Tarte Tatin (Upside-Down Caramelized Apple Tart)

This comes from Richard Grausman's book “At Home With the French Classics”. Workman Publishing, New York, 1988.

He tells us a bit of history:

“The tarte Tatin, an upside-down caramelized apple tart, was made famous by the Tatin sisters, who served this tart in their hotel restaurant in the early 1900s. It has been a very popular dessert ever since, and is my favourite apple dessert.

Every chef has his own way of making the tart. Some bake it totally in the oven, while others cook the apples on top of the stove and finish baking it with its pastry in the oven. I use the second method.

The pastry used in this recipe is normal tart pastry, but if you have puff pastry in your freezer, by all means use it, as do most restaurants in France. A half recipe of pâte brisêe is exactly the amount of dough needed, and the remainder can be frozen for another use. If, however, you are not sure of your pastry-rolling skills, use the whole recipe and roll out until ⅛ inch thick before using.

I use less butter and sugar than most tarte Tatin recipes call for, and because of this I occasionally indulge by serving crème fraîche along with the tart.”

Serves 8


  1. Preheat the oven to 210°C
  2. Peel, halve and core the apples. With the cut side down, trim off a small slice from one side of each apple half so that it can stand on its side.
  3. In a 25cm skillet (or a tarte Tatin dish if you have mortgaged your house), heat the butter over medium heat. Add the sugar and lemon juice (if the apples are sour, use the water) and mix well. (The sugar will not be completely dissolved at this point.)
  4. Starting at the outside of the pan, stand the apple halves on their sides, one next to the other, filling the skillet tightly. Repeat, working your way into the centre. Fill any holes with pieces of cut apple. At this point the apples will stand a little above the rim of the skillet, but after a few minutes of cooking they will start to soften and you may be able to squeeze a few more bits of apple into the pan.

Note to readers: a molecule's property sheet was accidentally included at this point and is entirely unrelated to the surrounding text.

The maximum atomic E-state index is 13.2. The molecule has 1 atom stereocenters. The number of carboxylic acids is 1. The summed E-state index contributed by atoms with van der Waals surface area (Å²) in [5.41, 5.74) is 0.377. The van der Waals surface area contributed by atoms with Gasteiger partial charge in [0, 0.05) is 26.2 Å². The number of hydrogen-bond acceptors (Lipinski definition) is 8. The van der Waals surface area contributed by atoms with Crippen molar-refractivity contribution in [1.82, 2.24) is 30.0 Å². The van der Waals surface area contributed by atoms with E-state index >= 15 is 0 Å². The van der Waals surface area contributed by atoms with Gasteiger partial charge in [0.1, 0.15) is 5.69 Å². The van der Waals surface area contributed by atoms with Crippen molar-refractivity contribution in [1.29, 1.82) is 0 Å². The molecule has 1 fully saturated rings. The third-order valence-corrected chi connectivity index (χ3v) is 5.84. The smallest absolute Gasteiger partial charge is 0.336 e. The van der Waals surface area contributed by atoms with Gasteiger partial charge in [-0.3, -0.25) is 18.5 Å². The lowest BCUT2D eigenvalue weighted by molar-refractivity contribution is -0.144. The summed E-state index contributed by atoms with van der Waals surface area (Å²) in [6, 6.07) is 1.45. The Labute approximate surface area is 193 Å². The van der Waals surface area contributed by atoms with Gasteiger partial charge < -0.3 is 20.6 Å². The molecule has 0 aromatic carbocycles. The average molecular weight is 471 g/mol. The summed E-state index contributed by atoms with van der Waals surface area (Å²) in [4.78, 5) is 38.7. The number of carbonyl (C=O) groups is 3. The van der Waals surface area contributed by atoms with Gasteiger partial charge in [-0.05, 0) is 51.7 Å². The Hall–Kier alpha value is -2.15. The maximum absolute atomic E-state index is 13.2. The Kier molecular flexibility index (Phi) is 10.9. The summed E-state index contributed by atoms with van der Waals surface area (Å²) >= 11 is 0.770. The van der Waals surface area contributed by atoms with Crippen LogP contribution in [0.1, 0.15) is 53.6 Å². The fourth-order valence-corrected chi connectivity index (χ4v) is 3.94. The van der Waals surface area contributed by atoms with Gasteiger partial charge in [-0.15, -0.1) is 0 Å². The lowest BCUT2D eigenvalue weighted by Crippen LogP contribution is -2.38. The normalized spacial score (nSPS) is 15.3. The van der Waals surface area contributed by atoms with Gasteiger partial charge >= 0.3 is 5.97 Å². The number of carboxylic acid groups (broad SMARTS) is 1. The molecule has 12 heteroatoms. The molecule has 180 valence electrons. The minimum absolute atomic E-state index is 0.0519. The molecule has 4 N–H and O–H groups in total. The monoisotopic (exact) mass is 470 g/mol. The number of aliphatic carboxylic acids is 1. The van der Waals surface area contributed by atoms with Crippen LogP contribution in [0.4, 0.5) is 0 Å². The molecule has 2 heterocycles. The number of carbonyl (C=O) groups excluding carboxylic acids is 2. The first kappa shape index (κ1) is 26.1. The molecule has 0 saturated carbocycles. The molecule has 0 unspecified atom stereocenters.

5. Continue cooking over medium to medium-high heat for 25-30 minutes. The juice from the apples will first dissolve the sugar, then evaporate, and the sugar will slowly cook to the caramel stage. When the sugar bubbling around the apples is pale brown in colour, place the skillet in the upper third of the oven for 5 minutes. The apples will settle in the skillet.
  6. Remove the skillet from the ovenm and increase the heat to 250°C.
  7. Roll out the pastry as you would for a tart, keeping it round. When it is large enough to fully cover the top of the skillet, about 30cm in diameter, roll it up onto your rolling pin and unroll it over the top of the apples. The pastry will drop down the sides of the skillet. Run a paring knife around the edge, trimming off the excess pastry.
  8. Place the skillet in the upper third of the oven and bake until the pastry is lightly browned, about 15 to 20 minutes.
  9. Remove the tart from the oven and run your knife around the inside edge of the skillet to make sure the apples and pastry are not stuck to it. Holding a round heat-resistant platter inverted on the pastry with one hand, and the handle of the skillet (wrapped in a pot holder) with the other, turn the skillet upside down and place the platter on the counter. Slowly, lift off the skillet, unmolding the tart. The apples will have some spaces between them. Run a long metal spatula round the outside of the apples several times, drawing them towards the centre.A border of pastry will be revealed as the apples are compressed. Use the spatula to smooth the top of the tart.
  10. A tarte Tatin is best served warm, and may be reheated if necessary.

Variation: Tarte Tatin aux Poires

Use an equal weight of Bosc pears, peeled and halved, in place of the apples.

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